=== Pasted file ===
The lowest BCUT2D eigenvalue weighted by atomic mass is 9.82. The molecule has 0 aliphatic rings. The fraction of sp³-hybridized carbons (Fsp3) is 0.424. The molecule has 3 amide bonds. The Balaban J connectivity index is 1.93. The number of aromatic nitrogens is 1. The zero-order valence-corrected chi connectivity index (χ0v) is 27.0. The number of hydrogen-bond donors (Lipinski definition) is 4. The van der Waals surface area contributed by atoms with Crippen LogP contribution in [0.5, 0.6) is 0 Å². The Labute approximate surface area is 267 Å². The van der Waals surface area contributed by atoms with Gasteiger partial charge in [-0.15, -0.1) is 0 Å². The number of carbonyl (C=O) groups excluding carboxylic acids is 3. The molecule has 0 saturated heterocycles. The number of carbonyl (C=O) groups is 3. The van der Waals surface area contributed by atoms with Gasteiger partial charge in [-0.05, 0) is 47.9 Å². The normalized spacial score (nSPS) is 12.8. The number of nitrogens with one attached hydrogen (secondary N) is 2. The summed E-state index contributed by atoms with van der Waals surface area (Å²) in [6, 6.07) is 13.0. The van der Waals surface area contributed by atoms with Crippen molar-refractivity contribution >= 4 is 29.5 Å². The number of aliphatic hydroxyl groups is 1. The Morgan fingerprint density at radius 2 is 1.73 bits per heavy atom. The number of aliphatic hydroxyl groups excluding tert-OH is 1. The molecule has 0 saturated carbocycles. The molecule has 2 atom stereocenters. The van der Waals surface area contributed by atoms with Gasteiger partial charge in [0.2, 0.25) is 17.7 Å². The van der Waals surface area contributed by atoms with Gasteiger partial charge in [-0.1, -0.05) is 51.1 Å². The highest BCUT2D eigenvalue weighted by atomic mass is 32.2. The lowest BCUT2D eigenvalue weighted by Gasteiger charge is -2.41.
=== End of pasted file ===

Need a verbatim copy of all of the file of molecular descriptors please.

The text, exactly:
The lowest BCUT2D eigenvalue weighted by atomic mass is 9.82. The molecule has 0 aliphatic rings. The fraction of sp³-hybridized carbons (Fsp3) is 0.424. The molecule has 3 amide bonds. The Balaban J connectivity index is 1.93. The number of aromatic nitrogens is 1. The zero-order valence-corrected chi connectivity index (χ0v) is 27.0. The number of hydrogen-bond donors (Lipinski definition) is 4. The van der Waals surface area contributed by atoms with Crippen LogP contribution in [0.5, 0.6) is 0 Å². The Labute approximate surface area is 267 Å². The van der Waals surface area contributed by atoms with Gasteiger partial charge in [-0.15, -0.1) is 0 Å². The number of carbonyl (C=O) groups excluding carboxylic acids is 3. The molecule has 0 saturated heterocycles. The number of carbonyl (C=O) groups is 3. The van der Waals surface area contributed by atoms with Gasteiger partial charge in [-0.05, 0) is 47.9 Å². The normalized spacial score (nSPS) is 12.8. The number of nitrogens with one attached hydrogen (secondary N) is 2. The summed E-state index contributed by atoms with van der Waals surface area (Å²) in [6, 6.07) is 13.0. The van der Waals surface area contributed by atoms with Crippen molar-refractivity contribution >= 4 is 29.5 Å². The number of aliphatic hydroxyl groups is 1. The Morgan fingerprint density at radius 2 is 1.73 bits per heavy atom. The number of aliphatic hydroxyl groups excluding tert-OH is 1. The molecule has 0 saturated carbocycles. The molecule has 2 atom stereocenters. The van der Waals surface area contributed by atoms with Gasteiger partial charge in [0.2, 0.25) is 17.7 Å². The van der Waals surface area contributed by atoms with Gasteiger partial charge in [-0.1, -0.05) is 51.1 Å². The highest BCUT2D eigenvalue weighted by atomic mass is 32.2. The lowest BCUT2D eigenvalue weighted by Gasteiger charge is -2.41.